In the roundtable-style hearing featuring four retirement industry leaders speaking directly with legislative leaders, Tisue suggested two ways he believes an open MEP could provide coverage for the growing number of gig workers.

The first treats each gig worker as a co-sponsor of the open MEP. The company paying the worker sets up an automatic contribution arrangement to pay a portion of the contracted compensation directly to the selected plan.

The second option involves creating an open MEP available to gig workers across a spectrum of industries.

Either way, as Tisue said, “this is not an easy one to solve. But the need could not be more obvious.”

For now, Tisue continues to spread the word regarding the level of service his firm, which specializes in handling all the complicated ins and outs of running an employee benefit plan, can provide.

Document completion is one of the tasks TAG Resources handles with expert ease.

troy500x700“The nastiest part of this industry is that no one wants to compile all of this data,” Tisue said. “But that is where we excel. We take all the payroll data throughout the year and create documents that satisfy the requirements and take the burden off the employer.”

TAG Resources, based in Knoxville, Tennessee, takes on a fiduciary role on behalf of the employer ensuring full accountability to government regulators.

As an example, Tisue said nothing will trigger an audit – and most likely, costly penalties – as quickly as a late contribution to the employees account on the part of the employer.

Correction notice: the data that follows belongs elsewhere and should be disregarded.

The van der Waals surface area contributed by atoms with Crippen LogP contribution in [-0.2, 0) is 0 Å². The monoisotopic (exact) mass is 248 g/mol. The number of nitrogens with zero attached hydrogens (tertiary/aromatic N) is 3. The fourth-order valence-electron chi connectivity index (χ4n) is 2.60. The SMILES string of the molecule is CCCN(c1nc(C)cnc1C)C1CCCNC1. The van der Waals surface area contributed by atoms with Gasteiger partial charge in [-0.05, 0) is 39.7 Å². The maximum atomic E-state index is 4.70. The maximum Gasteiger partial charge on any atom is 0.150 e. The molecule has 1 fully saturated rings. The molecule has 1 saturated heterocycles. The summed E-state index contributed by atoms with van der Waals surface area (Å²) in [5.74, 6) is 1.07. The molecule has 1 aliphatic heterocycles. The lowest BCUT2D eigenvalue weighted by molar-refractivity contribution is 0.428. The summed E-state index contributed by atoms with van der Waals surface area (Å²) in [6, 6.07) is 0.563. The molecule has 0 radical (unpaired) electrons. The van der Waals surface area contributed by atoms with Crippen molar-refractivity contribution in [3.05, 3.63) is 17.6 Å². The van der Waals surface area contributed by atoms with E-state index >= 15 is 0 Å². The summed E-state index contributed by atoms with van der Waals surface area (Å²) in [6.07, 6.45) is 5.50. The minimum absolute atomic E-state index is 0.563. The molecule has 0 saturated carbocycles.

It is an illustration of what Tisue deems a “low-functioning” plan: An employer that simply is too overwhelmed with the other aspects of running the business to give the type of attention the details of an employee benefit plan requires.

“The Department of Labor is very active when it comes to assessing fees,” Tisue explained. “As an employer, you don’t want your business to be on their radar regarding any discrepancies with the kind of plan details that are best handled by a professional.”

Tisue said it isn’t uncommon for the DOL to send an employer a three-page letter outlining a series of pieces of information necessary to prove compliance with plan regulations with little notice of the date and exact time an agency representative will be on site to review and receive documentation.

It is a bit scary, he said. This is especially true when the legal ramifications set in, Tisue said.

“It doesn’t take much insight to realize this issue is going to take months to settle and most likely going to require hiring an attorney,” Tisue said. “It also is a costly, time-consuming drag on your employees.”

This is where Tisue's company shines. 'We make this part easy.'

It isn’t a brag; it is just the fact that a firm with the experience of TAG Resources, helps employers to avoid running afoul of trouble with government.

“When you offer a plan to employees, you are on the hook for all that it is – right or wrong. You’ve thrown yourself into a situation where you’re now responsible for other peoples’ money,” Tisue said. “You have to ask yourself: Is that what you got in business to do? Do you have any experience or expertise there? Probably not.”

It’s just one less worry for an employer, Tisue said, adding that it is also one less distraction from what an employer does best: run his or her business.

“For the small business owner – the type of folks we specialize in working with – who is focused on running the business, anything that detracts from that is not a great thing affecting their bottom line,” Tisue said. “We really are the company that serves as the home for misfit toys – all the broken plans come to us because we have developed the plan that accommodates their needs.”

For more information on TAG Resources, LLC, visit: